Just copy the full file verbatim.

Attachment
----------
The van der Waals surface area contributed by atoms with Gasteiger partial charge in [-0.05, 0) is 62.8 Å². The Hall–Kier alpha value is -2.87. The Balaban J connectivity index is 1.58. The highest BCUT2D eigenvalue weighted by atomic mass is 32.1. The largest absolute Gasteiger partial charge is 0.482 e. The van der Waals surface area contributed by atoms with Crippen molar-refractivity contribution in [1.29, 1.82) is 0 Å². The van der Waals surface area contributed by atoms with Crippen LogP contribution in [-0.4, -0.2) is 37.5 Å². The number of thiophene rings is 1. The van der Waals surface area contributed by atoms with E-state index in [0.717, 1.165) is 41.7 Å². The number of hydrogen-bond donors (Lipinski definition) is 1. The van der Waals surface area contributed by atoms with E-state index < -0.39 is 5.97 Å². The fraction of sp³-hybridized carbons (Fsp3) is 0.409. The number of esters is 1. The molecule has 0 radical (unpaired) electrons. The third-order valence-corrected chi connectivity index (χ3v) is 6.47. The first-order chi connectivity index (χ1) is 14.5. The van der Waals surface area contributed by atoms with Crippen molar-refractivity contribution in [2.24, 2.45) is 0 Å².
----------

The van der Waals surface area contributed by atoms with Gasteiger partial charge in [-0.05, 0) is 62.8 Å². The Hall–Kier alpha value is -2.87. The Balaban J connectivity index is 1.58. The highest BCUT2D eigenvalue weighted by atomic mass is 32.1. The largest absolute Gasteiger partial charge is 0.482 e. The van der Waals surface area contributed by atoms with Crippen molar-refractivity contribution in [1.29, 1.82) is 0 Å². The van der Waals surface area contributed by atoms with Crippen LogP contribution in [-0.4, -0.2) is 37.5 Å². The number of thiophene rings is 1. The van der Waals surface area contributed by atoms with E-state index in [0.717, 1.165) is 41.7 Å². The number of hydrogen-bond donors (Lipinski definition) is 1. The van der Waals surface area contributed by atoms with E-state index < -0.39 is 5.97 Å². The fraction of sp³-hybridized carbons (Fsp3) is 0.409. The number of esters is 1. The molecule has 0 radical (unpaired) electrons. The third-order valence-corrected chi connectivity index (χ3v) is 6.47. The first-order chi connectivity index (χ1) is 14.5. The van der Waals surface area contributed by atoms with Crippen molar-refractivity contribution in [2.24, 2.45) is 0 Å².